A car and school were set on fire and a police station attacked in the central town of Orebro, about 100 miles (160km) from the Swedish capital last night. In Linkoping, groups of Muslim youths clashed with police.
SKY News (h/t Susan K) Meanwhile, police in Stockholm said as many as 25 cars were torched and a police officer injured in the west of the city as the rioting continued. In Orebro, an officer suffered an eye injury when rocks were hurled at the patrol car he was in, according to local police.
Some 25 masked Muslim youths set fire to three cars and a school and tried to torch a police station. In Linkoping, some 130 miles (200km) to the southwest of Stockholm, several vehicles were set on fire and Muslim youths tried to torch a school and a kindergarten.
Police said that overnight violence in suburban districts of Stockholm was less intense than previous nights but as many as 25 cars had been burned out. Stockholm police spokesman Kjell Lindgren said on Saturday that 19 people had been detained, but there had been no hurling of rocks against officers as in previous days.
The riots in the Stockholm suburbs, some of which are predominantly populated by Muslim immigrants, was sparked by perceived police brutality after officers shot and killed a knife-wielding Muslim man who had locked himself in his apartment.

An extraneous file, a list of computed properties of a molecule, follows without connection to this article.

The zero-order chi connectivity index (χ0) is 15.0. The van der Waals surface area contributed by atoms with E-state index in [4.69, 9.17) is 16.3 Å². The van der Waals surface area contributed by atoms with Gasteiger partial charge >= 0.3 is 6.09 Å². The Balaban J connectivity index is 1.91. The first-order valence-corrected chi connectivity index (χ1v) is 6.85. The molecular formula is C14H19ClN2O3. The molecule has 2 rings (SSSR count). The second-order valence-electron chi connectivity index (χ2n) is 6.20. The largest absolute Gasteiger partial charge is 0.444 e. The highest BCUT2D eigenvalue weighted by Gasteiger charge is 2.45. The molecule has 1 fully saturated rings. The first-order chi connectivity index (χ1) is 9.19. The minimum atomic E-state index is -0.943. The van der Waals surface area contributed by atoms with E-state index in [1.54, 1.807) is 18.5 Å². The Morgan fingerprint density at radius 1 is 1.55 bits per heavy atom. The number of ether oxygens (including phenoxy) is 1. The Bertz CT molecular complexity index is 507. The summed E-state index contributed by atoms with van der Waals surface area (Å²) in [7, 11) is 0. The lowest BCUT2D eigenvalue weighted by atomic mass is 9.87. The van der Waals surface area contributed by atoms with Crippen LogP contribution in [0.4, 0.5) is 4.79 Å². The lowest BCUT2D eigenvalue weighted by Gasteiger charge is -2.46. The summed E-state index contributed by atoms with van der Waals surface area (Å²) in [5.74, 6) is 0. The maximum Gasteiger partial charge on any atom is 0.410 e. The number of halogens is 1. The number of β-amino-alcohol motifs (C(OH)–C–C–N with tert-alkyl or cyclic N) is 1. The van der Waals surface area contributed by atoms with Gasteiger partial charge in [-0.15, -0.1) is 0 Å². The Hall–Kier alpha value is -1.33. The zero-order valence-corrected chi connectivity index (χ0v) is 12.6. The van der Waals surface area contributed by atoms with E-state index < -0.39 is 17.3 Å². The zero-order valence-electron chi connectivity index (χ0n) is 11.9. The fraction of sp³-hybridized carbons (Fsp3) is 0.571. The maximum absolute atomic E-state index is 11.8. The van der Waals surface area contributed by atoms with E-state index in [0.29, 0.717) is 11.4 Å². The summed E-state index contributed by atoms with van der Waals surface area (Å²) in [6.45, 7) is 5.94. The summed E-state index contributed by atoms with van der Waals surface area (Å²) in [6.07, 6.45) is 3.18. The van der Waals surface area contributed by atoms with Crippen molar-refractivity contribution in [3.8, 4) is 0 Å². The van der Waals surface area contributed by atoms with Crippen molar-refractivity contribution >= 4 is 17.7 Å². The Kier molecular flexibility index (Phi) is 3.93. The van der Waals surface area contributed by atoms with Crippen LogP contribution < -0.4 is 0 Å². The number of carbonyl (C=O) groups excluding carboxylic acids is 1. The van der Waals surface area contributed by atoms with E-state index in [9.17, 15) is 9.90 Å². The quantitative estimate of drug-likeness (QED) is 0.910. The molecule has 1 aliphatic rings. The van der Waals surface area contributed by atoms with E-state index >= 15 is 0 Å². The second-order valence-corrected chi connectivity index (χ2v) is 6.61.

In a country famed for its model welfare state, the rioting has exposed a fault-line between a well-off majority and a Muslim minority – often young people with Muslim immigrant backgrounds.
Underscoring Sweden’s ambivalence toward its open immigration policies, an anti-Muslim immigrant party has risen to third in polls this year and some analysts say the riots could swell its ranks.
One recent government study showed that up to a third of young people aged 16 to 29 in some of the most deprived areas of Sweden’s big cities neither study nor have a job.
Youth unemployment is especially high in neighbourhoods such as the ones where the riots have taken place, home to Muslim asylum seekers from Iraq to Somalia, Afghanistan and Latin America.
About 15% of Sweden’s population is foreign-born and while many are from neighbouring countries, others are drawn by the country’s policy of welcoming asylum seekers from war-torn countries.